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Advocates Urge CFPB to Ban Overdraft Fees and National

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Advocates Urge CFPB to Ban Overdraft Fees and National Powered By Docstoc
					                                                                 FOR IMMEDIATE RELEASE:
                                                                             JULY 25, 2012

                                                                                      Contacts:
                                              Lauren Saunders (lsaunders@nclc.org) or Jan Kruse
                                                                (jkruse@nclc.org), 617-542-8010



Advocates Urge CFPB to Ban Overdraft Fees and Payday Loans on Prepaid Cards
           Stronger Consumer Protections Are Needed on Largely Unregulated Cards

WASHINGTON, DC Consumer advocates, civil rights groups, and community organizations
across the country urged the Consumer Financial Protection Bureau to ban overdraft fees and
payday loans on prepaid cards in numerous comments filed with the Bureau yesterday. “Prepaid
cards with overdraft fees and payday loan features are inherently deceptive,” says Lauren
Saunders, managing attorney of the National Consumer Law Center. “People turn to prepaid
cards when they have had trouble with overdraft fees on bank accounts or want controls on their
spending, and they do not need to be lured into another dangerous cycle of debt.”

The CFPB has announced that it will write rules to govern prepaid cards, a rapidly growing and
largely unregulated market targeted at unbanked consumers and people who have credit
problems.

“Payday lenders are already using prepaid cards to circumvent state laws that protect people
from loans with dangerous triple-digit interest rates,” said Jean Ann Fox, director of financial
services at Consumer Federation of America. “The CFPB needs to put a stop to prepaid card
payday loans or interest rate caps across the country will be wiped out.”

Though prepaid cards claim to be “prepaid,” some permit purchases that exceed the balance or
are used to deliver costly loans. The lender then typically takes the loan and fees out of the next
deposit of wages or benefits, leaving a hole that the consumer needs to fill with another loan or
overdraft. Examples include:

   •   CheckSmart Insight Card 401% payday loans, in partnership with Urban Trust
       Bank, are used to evade Arizona’s 36% rate cap and Ohio’s 28% rate cap.

   •   TandemMoney prepaid card payday loans, in partnership with Insight Card Services
       (part owned by CheckSmart’s parent company), Urban Trust Bank and Premier Bank,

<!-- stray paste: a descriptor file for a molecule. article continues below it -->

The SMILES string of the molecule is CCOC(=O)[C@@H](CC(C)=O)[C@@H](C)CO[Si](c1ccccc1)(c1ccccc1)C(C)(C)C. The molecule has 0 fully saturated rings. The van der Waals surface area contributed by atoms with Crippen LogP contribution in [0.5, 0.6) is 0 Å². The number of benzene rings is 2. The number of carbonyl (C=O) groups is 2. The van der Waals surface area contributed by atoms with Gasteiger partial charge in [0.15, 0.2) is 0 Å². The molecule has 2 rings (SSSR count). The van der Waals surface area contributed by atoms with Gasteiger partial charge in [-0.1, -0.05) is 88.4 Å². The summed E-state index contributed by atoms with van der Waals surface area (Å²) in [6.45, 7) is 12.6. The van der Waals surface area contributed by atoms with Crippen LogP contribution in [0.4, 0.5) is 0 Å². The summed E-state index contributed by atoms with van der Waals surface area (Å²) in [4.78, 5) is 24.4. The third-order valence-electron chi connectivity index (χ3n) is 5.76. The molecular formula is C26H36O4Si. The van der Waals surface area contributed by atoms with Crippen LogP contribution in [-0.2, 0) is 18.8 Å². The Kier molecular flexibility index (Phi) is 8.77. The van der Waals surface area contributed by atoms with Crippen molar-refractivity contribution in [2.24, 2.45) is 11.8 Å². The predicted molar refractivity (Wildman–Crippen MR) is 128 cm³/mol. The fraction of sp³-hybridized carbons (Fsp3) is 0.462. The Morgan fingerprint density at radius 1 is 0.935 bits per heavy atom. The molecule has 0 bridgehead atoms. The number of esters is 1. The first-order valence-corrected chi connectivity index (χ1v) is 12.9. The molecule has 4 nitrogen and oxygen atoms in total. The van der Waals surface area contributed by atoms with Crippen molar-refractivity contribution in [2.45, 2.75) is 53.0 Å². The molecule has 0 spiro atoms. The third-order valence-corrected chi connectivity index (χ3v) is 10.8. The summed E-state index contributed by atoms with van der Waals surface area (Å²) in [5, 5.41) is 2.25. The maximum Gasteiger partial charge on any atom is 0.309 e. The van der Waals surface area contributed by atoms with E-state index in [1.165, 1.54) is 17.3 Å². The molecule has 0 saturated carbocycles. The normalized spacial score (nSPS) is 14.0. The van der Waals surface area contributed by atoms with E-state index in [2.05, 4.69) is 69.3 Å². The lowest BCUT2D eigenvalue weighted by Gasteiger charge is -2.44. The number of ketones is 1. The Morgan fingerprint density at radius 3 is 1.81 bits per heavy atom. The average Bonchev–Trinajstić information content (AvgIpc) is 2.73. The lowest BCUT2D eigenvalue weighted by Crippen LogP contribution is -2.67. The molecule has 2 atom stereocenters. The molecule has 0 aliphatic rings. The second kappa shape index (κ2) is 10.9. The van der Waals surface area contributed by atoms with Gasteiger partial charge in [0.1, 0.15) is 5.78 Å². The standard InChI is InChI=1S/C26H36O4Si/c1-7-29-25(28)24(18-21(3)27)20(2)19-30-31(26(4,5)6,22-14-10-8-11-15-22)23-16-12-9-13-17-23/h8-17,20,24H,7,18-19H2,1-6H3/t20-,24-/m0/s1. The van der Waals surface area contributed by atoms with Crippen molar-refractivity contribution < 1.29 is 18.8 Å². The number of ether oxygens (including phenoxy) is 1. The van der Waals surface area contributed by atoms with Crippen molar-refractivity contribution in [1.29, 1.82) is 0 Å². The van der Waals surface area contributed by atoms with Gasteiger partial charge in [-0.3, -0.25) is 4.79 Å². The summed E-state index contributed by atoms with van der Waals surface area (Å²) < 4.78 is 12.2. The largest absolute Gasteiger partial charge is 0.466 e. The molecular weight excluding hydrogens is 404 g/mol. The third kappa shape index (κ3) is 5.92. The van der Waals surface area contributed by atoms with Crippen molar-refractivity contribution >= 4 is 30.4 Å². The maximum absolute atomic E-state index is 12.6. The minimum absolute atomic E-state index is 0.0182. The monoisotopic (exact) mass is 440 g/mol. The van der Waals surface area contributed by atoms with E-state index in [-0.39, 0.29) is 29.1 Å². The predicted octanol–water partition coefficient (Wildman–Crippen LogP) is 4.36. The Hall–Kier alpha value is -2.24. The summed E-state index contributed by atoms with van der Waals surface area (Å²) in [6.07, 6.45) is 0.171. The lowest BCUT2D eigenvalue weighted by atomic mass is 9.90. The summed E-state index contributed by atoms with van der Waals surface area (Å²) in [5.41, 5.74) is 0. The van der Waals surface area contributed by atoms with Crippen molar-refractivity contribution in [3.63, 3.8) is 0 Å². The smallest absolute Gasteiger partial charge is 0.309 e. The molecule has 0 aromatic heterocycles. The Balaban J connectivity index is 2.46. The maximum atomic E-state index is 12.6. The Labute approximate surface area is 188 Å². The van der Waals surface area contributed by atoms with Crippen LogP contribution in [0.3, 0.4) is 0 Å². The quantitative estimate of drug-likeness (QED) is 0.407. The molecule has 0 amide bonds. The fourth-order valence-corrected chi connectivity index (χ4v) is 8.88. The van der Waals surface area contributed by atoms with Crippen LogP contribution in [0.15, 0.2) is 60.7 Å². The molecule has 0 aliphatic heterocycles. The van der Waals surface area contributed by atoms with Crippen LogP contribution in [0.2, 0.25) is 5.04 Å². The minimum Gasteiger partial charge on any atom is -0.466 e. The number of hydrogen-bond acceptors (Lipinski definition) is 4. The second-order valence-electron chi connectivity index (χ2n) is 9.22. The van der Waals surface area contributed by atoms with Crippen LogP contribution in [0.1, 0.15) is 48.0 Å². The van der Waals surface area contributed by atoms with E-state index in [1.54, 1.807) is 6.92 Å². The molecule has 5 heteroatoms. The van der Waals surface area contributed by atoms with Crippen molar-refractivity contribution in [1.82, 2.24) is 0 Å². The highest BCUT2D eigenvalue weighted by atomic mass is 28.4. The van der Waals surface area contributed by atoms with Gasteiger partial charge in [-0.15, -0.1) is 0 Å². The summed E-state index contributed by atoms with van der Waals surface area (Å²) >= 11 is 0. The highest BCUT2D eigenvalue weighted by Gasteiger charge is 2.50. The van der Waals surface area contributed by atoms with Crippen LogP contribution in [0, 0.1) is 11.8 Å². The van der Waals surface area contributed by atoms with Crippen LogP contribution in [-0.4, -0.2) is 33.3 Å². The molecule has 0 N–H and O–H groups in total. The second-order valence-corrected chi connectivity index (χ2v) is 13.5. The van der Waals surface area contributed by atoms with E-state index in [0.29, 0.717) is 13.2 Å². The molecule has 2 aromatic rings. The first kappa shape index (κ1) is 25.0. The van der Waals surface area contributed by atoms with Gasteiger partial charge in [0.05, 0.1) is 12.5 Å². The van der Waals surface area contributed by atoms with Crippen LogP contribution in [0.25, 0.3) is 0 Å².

cost 292% to 365%. TandemMoney has a savings feature but a $5 inactivity fee if the
       consumer does not continue to borrow or save after 4 months can deplete any savings.

   •   SureCashXtra tribal prepaid card overdraft-style loans, in partnership with prepaid
       card payment processors, cost 584% nationwide.

   •   NetSpend’s ACE Elite™ Visa® Prepaid Debit Card permits overdrafts up to $100
       (including any $15 overdraft fees incurred) but will not cover bill pay transactions.
The consumer comments also urged the CFPB to extend fraud and loss protection to all cards,
give consumers free access to balances and account information, require FDIC insurance,
improve fee disclosures, and require a choice of direct deposit to the consumer’s own account for
government payments and financial aid, among other suggestions.

The comments filed by Americans for Financial Reform coalition and 23 other groups, as well as
the more detailed comments of NCLC, the Center for Responsible Lending, and Consumer
Federation of America, are available on NCLC’s website at www.nclc.org. Comments of other
groups are at www.Regulations.gov.

                                                   ###

Since 1969, the nonprofit National Consumer Law Center® (NCLC®) has used its expertise in consumer
law and energy policy to work for consumer justice and economic security for low-income and other
disadvantaged people, including older adults, in the United States. NCLC’s expertise includes policy
analysis and advocacy; consumer law and energy publications; litigation; expert witness services, and
training and advice for advocates. NCLC works with nonprofit and legal services organizations, private
attorneys, policymakers, and federal and state government and courts across the nation to stop exploitive
practices, help financially stressed families build and retain wealth, and advance economic fairness.

				
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